From time to time I like to enter a few photos in a photo contest. Today one of my photos, below, received honorable mention in the “People” category, at the annual “Elden Murray photo contest” hosted by the Hanover library. Here’s a link to the photo on their site, where you can also explore the winning photos.
I chose to enter this photo because I enjoyed the colorful action of this elderly Rajasthani vendor while he was making chai (tea).
Since the impressive snowfall we received in mid-December, I’ve been dreaming about another opportunity to snowshoe in deep powder through a forest of snow-covered trees. Today my dreams came true, in an absolutely incredible hike on a mountain I’ve never visited before. Read on… and be sure to check out the photo gallery!
One of the cool things about skiing through the remote areas of northeastern Lyme, as I was early this morning after last night dusted the area with an inch or two of fresh powder, is the striking appearance of huge boulders in the middle of an otherwise uneventful patch of lowland forest. These boulders are likely glacial erratics, brought here long ago astride one of the slow-moving glaciers that flowed over this terrain during the last ice age.
Or maybe not; some of my readers have a geology background. Correct me if I’m wrong!
A bit further long the trail this morning was a more contemporary form of wildlife: a domestic dog, complete with matching winter coat, quietly and alertly watching me approach while he waited for his pet human to catch up from around the bend.
I returned to the hillside behind our house for another stroll this afternoon. This time I encountered a group of four deer, leaping off through the forest before I had a chance to capture a photograph. I also passed through an area with extensive deer activity, including two deer beds – shallow impressions in the snow where a deer had clearly slept overnight, leaving an icy patch where the snow had melted under her.
I also returned to the tracks I’d examined yesterday, now armed with the guidebook. It’s now pretty clear these are fox tracks, presumably red fox. Much harder to see in these photos than in the field, I’m afraid.
I try to reserve a bit of daylight, each day, to get out for a walk. When I’m especially busy, or lazy, I walk up the road and back, keeping an eye peeled for that bald eagle I saw over the river last week. But when I have a bit more time and energy, I don my pack and strike out up the steep hill on the other side of the road. These hills were formed several centuries ago when the Connecticut River was formed by the receding waters of the Pleistocene-era Lake Hitchcock, after the glaciers receded from what is now northern New England. The hillside is steep, but it’s a good chance to get my legs moving, to fill my lungs with fresh air, to follow my whims, and to see what I might find. What did I find out there today? read on.
Looking back at some photos and video from our IISc campus home.
As I mentioned recently, I will occasionally post some flashbacks to some favorite old trips and events. I’ll start with our sabbatical in India: we lived in Bangalore from August 2008 through May 2009, at the Indian Institute of Science.
We lived on the beautiful campus of the Indian Institute of Science (IISc), in a quiet neighborhood of two-story apartments housing professors’ families. The Electrical and Communications Engineering (ECE) building, shown below, and where I had an office, was just a block away.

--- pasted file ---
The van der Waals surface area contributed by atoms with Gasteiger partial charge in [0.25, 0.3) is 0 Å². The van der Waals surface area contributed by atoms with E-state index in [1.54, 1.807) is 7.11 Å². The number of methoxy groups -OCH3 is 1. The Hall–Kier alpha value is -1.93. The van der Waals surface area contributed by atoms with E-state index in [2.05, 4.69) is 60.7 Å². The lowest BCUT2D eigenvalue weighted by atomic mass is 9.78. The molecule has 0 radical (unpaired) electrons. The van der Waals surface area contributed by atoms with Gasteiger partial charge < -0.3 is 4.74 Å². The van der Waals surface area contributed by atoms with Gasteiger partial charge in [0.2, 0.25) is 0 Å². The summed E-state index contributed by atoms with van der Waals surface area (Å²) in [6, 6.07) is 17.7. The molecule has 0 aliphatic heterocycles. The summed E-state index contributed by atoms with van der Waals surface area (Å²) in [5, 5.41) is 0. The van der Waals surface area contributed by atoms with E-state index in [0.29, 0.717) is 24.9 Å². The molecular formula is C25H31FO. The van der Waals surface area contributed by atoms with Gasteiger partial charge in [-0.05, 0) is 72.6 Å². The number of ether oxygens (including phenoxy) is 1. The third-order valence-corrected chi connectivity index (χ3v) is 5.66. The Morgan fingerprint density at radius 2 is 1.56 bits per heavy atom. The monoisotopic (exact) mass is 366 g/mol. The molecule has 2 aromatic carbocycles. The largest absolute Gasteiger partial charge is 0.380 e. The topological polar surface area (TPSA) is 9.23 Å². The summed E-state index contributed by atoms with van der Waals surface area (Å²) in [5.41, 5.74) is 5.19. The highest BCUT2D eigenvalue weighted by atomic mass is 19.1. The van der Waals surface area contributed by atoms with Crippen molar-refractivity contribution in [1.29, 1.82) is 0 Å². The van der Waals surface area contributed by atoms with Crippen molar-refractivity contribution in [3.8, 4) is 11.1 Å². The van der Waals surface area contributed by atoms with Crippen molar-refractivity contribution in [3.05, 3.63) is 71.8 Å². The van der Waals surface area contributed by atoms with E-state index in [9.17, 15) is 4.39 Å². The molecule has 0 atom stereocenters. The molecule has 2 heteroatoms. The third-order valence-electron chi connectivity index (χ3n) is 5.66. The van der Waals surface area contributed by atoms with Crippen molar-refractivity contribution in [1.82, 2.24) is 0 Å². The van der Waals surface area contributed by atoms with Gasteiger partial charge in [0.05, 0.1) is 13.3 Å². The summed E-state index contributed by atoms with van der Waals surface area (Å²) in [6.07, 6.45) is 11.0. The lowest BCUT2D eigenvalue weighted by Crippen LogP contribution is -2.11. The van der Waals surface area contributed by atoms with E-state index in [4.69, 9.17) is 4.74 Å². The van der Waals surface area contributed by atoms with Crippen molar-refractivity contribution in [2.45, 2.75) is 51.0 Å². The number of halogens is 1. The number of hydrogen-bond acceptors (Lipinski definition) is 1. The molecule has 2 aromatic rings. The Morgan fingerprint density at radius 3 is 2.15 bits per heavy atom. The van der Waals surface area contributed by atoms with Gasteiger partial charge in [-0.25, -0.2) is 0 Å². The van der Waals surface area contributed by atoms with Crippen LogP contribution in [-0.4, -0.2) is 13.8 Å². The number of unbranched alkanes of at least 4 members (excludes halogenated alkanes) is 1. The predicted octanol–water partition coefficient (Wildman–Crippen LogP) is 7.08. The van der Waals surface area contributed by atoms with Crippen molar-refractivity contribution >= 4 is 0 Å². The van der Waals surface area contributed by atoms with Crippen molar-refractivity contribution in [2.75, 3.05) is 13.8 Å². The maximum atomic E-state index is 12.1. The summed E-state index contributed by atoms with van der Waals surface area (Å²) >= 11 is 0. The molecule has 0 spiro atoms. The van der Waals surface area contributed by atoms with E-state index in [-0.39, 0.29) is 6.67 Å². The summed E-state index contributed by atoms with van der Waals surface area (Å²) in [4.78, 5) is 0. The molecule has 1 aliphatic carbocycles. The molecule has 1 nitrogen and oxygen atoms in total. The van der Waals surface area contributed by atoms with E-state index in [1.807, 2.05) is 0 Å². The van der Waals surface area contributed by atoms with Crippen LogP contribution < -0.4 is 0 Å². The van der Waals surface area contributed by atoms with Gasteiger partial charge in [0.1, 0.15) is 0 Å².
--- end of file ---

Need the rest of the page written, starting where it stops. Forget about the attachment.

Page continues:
One of the grand things about living here in Lyme is the opportunity to ski on some spectacular terrain, thanks to a local family that opens their land to skiers and snowshoers – and grooms dozens of kilometers of trails. A light powdery snowfall in each of the last few days has added a fresh surface to these trails, making for a delightful skiing opportunity this morning.
The weather was chilly, however, with temperatures in the single digits and a light breeze blowing across the three ponds of this area. I stuck to a relatively short loop, due to frozen fingers. The overflowing parking lot was an indication, however, that many other local residents were out enjoying this beautiful day.
I’m grateful to live in Lyme where this, and another patch of forestland is groomed for public skiing, by volunteers and generous landowners. And, where the Dartmouth Skiway grants free lift access to Lyme schoolchildren. Thank you Lyme!
Black Mountain is one of my favorite places to hike – it has a great view, it’s not a long hike, it’s not a long drive, and it is small enough to stay below the clouds on most cloudy days. Indeed, I was just here last month. Today, however, there was a crunchy base of snow about 2-4″ thick, and a fresh dusting of powder about 1/2″–2″ on top. Read on!
As I mentioned a few days ago, I will occasionally post some flashbacks to some favorite old trips and events. I’ll start with our sabbatical in India: we lived in Bangalore from August 2008 through May 2009, at the Indian Institute of Science.
In the right conditions, snow curls as it slides off our roof.
It’s raining today, aka miserable winter weather for a guy who loves snow and snow sports. What little snow we had left is melting quickly. As a fun side effect of the past week’s moderate temperatures (highs just above freezing, lows just below freezing), however, the snow on our garage roof is curling. What the heck? read on.